Notes from a rookie housing possession duty desk adviser
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Marc Bloomfield
Description: Housing
Hannah Lennox on what she has learnt in her first five months on the front line of possession proceedings.
As duty advisers, we are often compared to triage workers in hospitals or first responders arriving at an incident: our job is to do our best, in a short amount of time, to assist someone to deal with what may be a life-changing event. We take as many resources with us as we can reasonably use in that short amount of time, but nobody expects us to have the encyclopaedia that is LAG’s Defending possession proceedings memorised.1The ninth edition, by HHJ Jan Luba QC, Ann Bevington, John Gallagher, Sam Madge-Wyld and Sarah Steinhardt, will be published in December 2021 and is available for pre-order. Housing Possession Duty Desk – a practical guide (Simon Mullings and Sue James, LAG, March 2020) is a torchlight that I encourage all duty advisers to include in their duty day toolkit.
There are some other crucial things to note, too:
Be friendly to the usher – they influence when cases are called into court and so can be your ally if you have a last-minute arrival or need extra time to take instructions.
The first task of the day is to check the list – this will tell you what type(s) of claimant you will be dealing with (and therefore possibly the type of tenancy/grounds you are likely to be defending).
Remember, no two duty days will ever be the same – expect the unexpected but come up with a system for getting to the crucial information that works for you.
Undoubtedly, most possession proceedings I have dealt with have arisen from rent arrears. Landlords usually allow six months’ arrears to accrue before commencing proceedings so that they can rely on Ground 8, as well as Grounds 10 and 11, of Sch 2 to the Housing Act 1988. This is a difficult position for the defendants to respond to but it simplifies your job as a duty adviser. Keep the following in mind:
Focus on checking that the procedural requirements have been carried out properly, that there is no dispute as to fact (the amount of rent arrears), whether there is any defence (most commonly, disrepair) and whether there is any exceptional hardship.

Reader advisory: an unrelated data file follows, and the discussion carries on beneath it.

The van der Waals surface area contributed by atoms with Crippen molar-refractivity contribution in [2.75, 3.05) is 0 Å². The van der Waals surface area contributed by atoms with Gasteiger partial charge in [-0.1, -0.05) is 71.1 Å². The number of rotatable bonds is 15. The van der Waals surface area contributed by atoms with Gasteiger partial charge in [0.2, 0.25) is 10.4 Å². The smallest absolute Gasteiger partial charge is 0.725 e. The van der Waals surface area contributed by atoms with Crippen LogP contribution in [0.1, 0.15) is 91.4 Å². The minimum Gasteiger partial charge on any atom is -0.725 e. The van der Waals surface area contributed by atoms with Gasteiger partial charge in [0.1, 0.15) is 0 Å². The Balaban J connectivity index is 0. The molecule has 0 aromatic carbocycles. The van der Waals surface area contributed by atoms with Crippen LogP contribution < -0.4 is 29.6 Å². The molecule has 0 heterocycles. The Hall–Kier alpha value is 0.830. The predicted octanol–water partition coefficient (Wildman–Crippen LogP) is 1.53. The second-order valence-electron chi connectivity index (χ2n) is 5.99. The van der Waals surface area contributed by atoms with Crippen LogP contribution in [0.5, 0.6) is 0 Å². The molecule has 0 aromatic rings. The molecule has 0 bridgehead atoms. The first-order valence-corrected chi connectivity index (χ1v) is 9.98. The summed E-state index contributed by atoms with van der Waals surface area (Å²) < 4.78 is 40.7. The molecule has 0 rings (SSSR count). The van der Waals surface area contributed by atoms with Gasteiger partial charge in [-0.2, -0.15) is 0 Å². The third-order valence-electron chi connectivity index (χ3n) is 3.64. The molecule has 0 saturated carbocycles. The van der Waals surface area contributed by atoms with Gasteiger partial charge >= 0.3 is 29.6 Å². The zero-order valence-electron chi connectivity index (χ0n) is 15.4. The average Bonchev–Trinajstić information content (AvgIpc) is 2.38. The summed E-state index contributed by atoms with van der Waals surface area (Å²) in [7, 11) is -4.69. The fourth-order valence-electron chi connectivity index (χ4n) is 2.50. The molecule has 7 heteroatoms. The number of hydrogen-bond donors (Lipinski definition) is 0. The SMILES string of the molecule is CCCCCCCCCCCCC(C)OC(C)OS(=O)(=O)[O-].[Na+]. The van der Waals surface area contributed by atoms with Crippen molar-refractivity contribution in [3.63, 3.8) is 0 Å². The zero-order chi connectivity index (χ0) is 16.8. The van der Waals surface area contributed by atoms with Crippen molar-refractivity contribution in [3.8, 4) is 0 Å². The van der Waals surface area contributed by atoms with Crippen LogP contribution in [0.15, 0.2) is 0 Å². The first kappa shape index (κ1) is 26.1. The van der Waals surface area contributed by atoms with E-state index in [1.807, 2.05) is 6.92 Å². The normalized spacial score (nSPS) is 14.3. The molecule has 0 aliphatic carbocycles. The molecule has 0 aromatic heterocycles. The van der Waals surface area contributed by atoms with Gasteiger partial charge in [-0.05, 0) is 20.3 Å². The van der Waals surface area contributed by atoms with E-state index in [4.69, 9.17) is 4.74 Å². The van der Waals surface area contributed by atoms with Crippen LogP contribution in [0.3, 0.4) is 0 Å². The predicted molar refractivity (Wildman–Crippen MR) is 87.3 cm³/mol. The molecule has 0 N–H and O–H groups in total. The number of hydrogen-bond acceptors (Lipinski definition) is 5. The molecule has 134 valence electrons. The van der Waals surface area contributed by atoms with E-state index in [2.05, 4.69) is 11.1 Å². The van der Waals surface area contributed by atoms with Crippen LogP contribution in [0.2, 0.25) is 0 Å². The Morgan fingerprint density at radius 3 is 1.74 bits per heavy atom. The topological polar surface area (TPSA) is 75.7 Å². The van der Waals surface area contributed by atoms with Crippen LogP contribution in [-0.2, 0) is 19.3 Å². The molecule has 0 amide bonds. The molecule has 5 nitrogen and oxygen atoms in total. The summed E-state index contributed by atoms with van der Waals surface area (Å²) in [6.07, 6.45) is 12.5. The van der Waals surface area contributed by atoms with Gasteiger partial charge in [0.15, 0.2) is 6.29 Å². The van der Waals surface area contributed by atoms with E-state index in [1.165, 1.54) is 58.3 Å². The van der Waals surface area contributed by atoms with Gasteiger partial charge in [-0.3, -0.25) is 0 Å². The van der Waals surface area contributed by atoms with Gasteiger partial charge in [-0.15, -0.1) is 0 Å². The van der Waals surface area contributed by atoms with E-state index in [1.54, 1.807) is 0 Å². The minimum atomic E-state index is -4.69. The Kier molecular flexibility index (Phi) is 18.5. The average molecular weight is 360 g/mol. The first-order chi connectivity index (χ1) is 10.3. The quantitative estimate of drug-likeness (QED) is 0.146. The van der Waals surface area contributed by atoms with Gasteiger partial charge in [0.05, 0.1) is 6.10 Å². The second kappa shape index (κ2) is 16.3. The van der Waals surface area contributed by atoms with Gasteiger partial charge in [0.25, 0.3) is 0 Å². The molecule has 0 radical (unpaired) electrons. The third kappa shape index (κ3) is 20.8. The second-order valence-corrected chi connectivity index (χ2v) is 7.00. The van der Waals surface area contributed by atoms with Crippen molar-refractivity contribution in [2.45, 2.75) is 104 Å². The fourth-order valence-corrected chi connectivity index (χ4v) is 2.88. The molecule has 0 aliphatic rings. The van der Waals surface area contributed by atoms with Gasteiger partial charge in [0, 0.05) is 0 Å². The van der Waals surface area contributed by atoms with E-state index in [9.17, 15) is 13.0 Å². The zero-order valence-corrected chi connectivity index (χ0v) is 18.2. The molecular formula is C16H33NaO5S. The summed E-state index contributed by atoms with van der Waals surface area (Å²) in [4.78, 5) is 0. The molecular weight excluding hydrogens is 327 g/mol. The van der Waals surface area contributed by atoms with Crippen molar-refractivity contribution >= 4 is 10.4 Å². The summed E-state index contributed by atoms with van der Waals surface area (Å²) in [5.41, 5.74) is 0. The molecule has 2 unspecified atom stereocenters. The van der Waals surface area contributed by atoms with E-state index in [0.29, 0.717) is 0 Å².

Clients rarely turn up with the documents you need, so talking to the claimant’s representative is usually a good idea – they should be able to tell you what their case and their current position are.
In some cases, you can reach an agreement with the claimant at the door of court – never be afraid to ask (the worst they can do is say no) as this can save you time and your client a lot of stress. It may also provide a more favourable outcome than from the judge.
The bigger picture
Reflecting on the rent arrears cases I have seen, I realise that people quite often accrue arrears through no fault of their own. Job losses and benefit rule changes frequently reduce people’s income. In an extortionate private rental sector, it is very difficult for individuals and families to find suitable affordable accommodation. I had previously read reports and articles about the ‘housing crisis’; however, being a duty adviser really contextualises the day-to-day impact this has on not only the most vulnerable people in our society, but also those who are struggling to maintain a basic standard of living.
With little free legal advice accessible to resolve benefit issues and legal aid only available in limited cases where there is disrepair, many individuals I have met have been unable to address their housing problems before they reach the door of court.